Five Recommended Articles Regarding the Neurological Basis of Intelligence

 

  A reader has graciously forwarded these five intriguing articles advancing their authors' ideas concerning the neurological, behavioral, and/or evolutionary underpinnings of intelligence.

o UNDERSTANDING THE NATURE OF THE GENERAL FACTOR OF INTELLIGENCE:
THE ROLE OF INDIVIDUAL DIFFERENCES IN NEURAL PLASTICITY AS AN EXPLANATORY MECHANISM

Dennis Garlick
University of Sydney

The nature of the general factor of intelligence, or g, is examined. This article begins by observing that the finding of a general factor of intelligence appears to be inconsistent with current findings in neuroscience and cognitive science, where specific connections are argued to be critical for different intellectual abilities and the brain is argued to develop these connections in response to environmental stimuli. However, it is then observed that if people differed in neural plasticity, or the ability to adapt their connections to the environment, then those highly developed in one intellectual ability would be highly developed in other intellectual abilities as well. Simulations are then used to confirm that such a pattern would be obtained. Such a model is also shown to account for many other findings in the field of intelligence that are currently unexplained. A critical period for intellectual development is then emphasized.

o STIMULATION SEEKING AND INTELLIGENCE: A PROSPECTIVE lONGITUDINAL STUDY
Adrian Raine
University of Southern California
Chandra Reynolds
University of California, Riverside
Peter H. Venables
University of Southern California and University of York
Sarnoff A. Mednick
University of Southern California

The prediction that high stimulation seeking 3-year-olds would have higher IQs by 11 years old was tested in 1,795 children on whom behavioral measures of stimulation seeking were taken at 3 years, together with cognitive ability at 11 years. High 3-year-old stimulation seekers scored 12 points higher on total IQ at age 11 compared with low stimulation seekers and also had superior scholastic and reading ability. Results replicated across independent samples and were found for all gender and ethnic groups. Effect sizes for the relationship between age 3 stimulation seeking and age 11 IQ ranged from 0.52 to 0.87. Findings appear to be the first to show a prospective link between stimulation seeking and intelligence. It is hypothesized that young stimulation seekers create for themselves an enriched environment that stimulates cognitive development.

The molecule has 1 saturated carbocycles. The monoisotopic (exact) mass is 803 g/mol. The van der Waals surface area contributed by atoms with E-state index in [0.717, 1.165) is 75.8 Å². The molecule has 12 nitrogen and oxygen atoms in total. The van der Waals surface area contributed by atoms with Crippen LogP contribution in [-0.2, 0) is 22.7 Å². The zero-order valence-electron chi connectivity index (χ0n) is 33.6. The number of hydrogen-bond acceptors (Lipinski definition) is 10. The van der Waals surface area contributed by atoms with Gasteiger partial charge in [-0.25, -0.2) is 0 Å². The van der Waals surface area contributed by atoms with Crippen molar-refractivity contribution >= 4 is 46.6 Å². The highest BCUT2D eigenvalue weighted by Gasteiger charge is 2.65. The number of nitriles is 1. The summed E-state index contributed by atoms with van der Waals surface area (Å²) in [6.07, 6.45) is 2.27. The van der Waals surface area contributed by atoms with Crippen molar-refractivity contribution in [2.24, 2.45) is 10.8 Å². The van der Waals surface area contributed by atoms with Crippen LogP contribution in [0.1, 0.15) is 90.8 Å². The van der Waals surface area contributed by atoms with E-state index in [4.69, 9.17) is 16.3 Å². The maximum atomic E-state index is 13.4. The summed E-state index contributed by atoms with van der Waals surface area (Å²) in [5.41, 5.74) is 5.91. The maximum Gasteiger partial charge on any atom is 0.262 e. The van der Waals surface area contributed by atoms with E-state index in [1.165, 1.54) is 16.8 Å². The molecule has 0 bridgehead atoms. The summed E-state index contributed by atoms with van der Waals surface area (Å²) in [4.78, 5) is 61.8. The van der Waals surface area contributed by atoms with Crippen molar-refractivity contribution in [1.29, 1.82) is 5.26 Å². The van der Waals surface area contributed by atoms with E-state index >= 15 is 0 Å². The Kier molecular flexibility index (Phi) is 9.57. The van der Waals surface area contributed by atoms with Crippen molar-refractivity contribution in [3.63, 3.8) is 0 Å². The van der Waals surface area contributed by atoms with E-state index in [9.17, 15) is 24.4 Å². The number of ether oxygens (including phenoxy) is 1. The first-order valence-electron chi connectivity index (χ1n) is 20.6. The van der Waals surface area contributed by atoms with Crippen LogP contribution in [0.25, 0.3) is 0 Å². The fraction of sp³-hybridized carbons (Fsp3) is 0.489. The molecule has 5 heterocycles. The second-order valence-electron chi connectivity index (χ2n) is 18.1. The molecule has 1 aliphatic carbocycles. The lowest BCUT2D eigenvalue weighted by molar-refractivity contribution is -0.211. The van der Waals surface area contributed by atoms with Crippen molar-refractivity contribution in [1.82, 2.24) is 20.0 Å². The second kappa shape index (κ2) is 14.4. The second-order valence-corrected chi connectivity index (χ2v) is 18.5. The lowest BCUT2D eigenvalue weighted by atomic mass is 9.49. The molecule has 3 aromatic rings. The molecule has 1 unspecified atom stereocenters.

o HUMAN EVOLUTION EXPANDED BRAINS TO INCREASE EXPERTISE CAPACITY, NOT IQ,
Target Article on Brain-Expertise
Dr. John R. Skoyles
6 Denning Road,
Hampstead,
London, NW3 1SU
United Kingdom
http://www.users.globalnet.co.uk/~skoyles/index.htm

skoyles@globalnet.co.uk

Abstract: Why do modern humans have larger brains than earlier people such as Homo erectus? As large brains cause problems in childbirth, infancy and locomotion, the advantage they offer must be substantial. This advantage might be associated with increased IQ, but there is a problem: evidence from MRI volumetric surveys, microcephaly and hemispherectomy shows that there exist individuals with psychometrically normal IQ but Homo-erectus-sized brains. Why did evolution increase brain size (with its associated costs) when humans (as these individuals demonstrate) can have normal IQ without bigger brains? I propose that the advantage may be related to increased capacity for an aspect of intelligent behaviour not measured by IQ tests but critical to the survival of our simple hunter-gatherers ancestors: the capacity to develop expertise.